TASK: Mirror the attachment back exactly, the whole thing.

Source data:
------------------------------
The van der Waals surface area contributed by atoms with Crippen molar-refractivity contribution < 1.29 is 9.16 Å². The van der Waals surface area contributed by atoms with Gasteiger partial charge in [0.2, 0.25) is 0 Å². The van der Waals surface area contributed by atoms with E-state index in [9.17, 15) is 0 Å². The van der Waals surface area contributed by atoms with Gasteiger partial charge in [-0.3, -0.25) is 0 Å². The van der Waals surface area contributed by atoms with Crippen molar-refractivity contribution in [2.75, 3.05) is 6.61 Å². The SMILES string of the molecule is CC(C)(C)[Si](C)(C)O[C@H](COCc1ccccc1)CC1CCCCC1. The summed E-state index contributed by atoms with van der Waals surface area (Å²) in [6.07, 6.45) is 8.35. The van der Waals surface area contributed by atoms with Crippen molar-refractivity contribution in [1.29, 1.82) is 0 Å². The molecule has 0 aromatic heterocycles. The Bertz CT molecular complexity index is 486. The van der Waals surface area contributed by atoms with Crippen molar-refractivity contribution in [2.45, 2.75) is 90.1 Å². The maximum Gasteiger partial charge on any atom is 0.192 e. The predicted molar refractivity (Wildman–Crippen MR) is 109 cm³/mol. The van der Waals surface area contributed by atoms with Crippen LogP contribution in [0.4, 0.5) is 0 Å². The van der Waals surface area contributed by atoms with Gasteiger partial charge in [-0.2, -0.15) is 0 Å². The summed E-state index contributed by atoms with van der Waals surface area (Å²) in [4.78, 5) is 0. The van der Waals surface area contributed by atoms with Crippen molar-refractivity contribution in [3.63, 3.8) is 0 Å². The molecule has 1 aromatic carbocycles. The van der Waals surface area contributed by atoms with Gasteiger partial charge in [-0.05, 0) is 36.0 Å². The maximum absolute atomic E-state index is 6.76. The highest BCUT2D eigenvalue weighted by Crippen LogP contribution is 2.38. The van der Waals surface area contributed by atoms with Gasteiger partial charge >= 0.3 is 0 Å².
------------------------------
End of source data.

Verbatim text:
The van der Waals surface area contributed by atoms with Crippen molar-refractivity contribution < 1.29 is 9.16 Å². The van der Waals surface area contributed by atoms with Gasteiger partial charge in [0.2, 0.25) is 0 Å². The van der Waals surface area contributed by atoms with E-state index in [9.17, 15) is 0 Å². The van der Waals surface area contributed by atoms with Gasteiger partial charge in [-0.3, -0.25) is 0 Å². The van der Waals surface area contributed by atoms with Crippen molar-refractivity contribution in [2.75, 3.05) is 6.61 Å². The SMILES string of the molecule is CC(C)(C)[Si](C)(C)O[C@H](COCc1ccccc1)CC1CCCCC1. The summed E-state index contributed by atoms with van der Waals surface area (Å²) in [6.07, 6.45) is 8.35. The van der Waals surface area contributed by atoms with Crippen molar-refractivity contribution in [1.29, 1.82) is 0 Å². The molecule has 0 aromatic heterocycles. The Bertz CT molecular complexity index is 486. The van der Waals surface area contributed by atoms with Crippen molar-refractivity contribution in [2.45, 2.75) is 90.1 Å². The maximum Gasteiger partial charge on any atom is 0.192 e. The predicted molar refractivity (Wildman–Crippen MR) is 109 cm³/mol. The van der Waals surface area contributed by atoms with Crippen LogP contribution in [0.4, 0.5) is 0 Å². The van der Waals surface area contributed by atoms with Gasteiger partial charge in [-0.2, -0.15) is 0 Å². The summed E-state index contributed by atoms with van der Waals surface area (Å²) in [4.78, 5) is 0. The van der Waals surface area contributed by atoms with Crippen molar-refractivity contribution in [3.63, 3.8) is 0 Å². The molecule has 1 aromatic carbocycles. The van der Waals surface area contributed by atoms with Gasteiger partial charge in [-0.05, 0) is 36.0 Å². The maximum absolute atomic E-state index is 6.76. The highest BCUT2D eigenvalue weighted by Crippen LogP contribution is 2.38. The van der Waals surface area contributed by atoms with Gasteiger partial charge >= 0.3 is 0 Å².